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The Evening Brief: Aug. 8, 2012

Your evening reading: more than half of Texas schools fall short of federal standards; state sales tax revenue up again; DeLay case advances

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•   Majority of Texas schools fail to meet federal standards (Fort Worth Star-Telegram): "The Texas Education Agency reported that 56 percent of Texas campuses failed to meet Adequate Yearly Progress standards this year, compared with 34 percent of campuses that missed the federal benchmark in 2011."

•   Texas sales tax haul last month up 10 percent over July 2011 (The Dallas Morning News): "Texas has racked up another $2 billion month in sales-tax collections. Revenue from the state portion of the tax last month was $2.05 billion, up 10.1 percent over July 2011, Comptroller Susan Combs said Wednesday."

•   DeLay cases inch forward (Austin American-Statesman): "The Tom DeLay legal marathon inched forward Wednesday on two separate fronts. John Colyandro, a DeLay co-defendant who has been under investigation since 2003, found out his trial won’t start until next year. Meanwhile, DeLay, who is fighting his conviction and three-year prison sentence, finally knows which three justices on the 3rd Court of Appeals will hear his appeal. … On Wednesday, Texas Supreme Court Justice Wallace Jefferson named Justice David Gaultney, a Beaumont Republican on the Ninth Court of Appeals."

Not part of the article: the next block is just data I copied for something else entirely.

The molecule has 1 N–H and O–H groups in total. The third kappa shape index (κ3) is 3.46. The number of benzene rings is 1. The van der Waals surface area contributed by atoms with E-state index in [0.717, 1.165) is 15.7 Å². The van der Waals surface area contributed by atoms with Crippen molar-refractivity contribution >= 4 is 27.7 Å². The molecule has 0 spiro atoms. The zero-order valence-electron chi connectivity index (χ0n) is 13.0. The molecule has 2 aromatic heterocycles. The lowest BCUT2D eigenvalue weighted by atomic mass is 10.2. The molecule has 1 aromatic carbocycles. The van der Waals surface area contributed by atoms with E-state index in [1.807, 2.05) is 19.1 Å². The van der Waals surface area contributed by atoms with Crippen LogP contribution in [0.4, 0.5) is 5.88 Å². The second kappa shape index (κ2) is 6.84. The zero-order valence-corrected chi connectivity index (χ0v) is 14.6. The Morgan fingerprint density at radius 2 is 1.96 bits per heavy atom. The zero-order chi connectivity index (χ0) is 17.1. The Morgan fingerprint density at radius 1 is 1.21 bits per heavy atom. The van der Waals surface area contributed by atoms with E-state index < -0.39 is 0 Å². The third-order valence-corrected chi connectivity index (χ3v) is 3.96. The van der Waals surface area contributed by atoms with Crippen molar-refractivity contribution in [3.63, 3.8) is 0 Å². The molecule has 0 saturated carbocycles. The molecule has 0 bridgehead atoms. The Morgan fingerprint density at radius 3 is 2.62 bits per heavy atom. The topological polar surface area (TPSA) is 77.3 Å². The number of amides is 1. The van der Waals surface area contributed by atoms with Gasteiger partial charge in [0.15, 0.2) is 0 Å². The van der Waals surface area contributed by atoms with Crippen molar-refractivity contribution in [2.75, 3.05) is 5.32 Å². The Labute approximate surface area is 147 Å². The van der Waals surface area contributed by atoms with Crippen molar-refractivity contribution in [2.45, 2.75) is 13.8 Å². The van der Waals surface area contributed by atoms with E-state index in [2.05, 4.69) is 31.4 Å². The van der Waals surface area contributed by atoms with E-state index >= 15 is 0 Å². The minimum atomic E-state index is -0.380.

•   Will Ted Cruz’s Prime Time GOP Convention Speaking Spot Appease the Tea Party? (Slate): "Will Tea Party conservatives and Sarah Palin lovers be appeased by a Canadian with a Cuban last name?"

New in The Texas Tribune:

•   Houston Janitors in Their Fifth Week of Protests: "More than 400 Houston janitors are in their fifth week of protests after unsettled negotiations with employers over a proposed wage increase. Their employers say the raise that janitors want is unrealistic given current economic conditions. The negotiations will resume Wednesday, and both parties are hoping they can come to an agreement."

•   Probation Supervision Program Set for Trial Run: "Since the first drug court began more than 20 years ago, the use of specialty courts has continued to grow nationwide. On Friday, a Hawaiian court program that closely oversees probation periods is set to begin in Texas and may help enhance the work of specialty courts."

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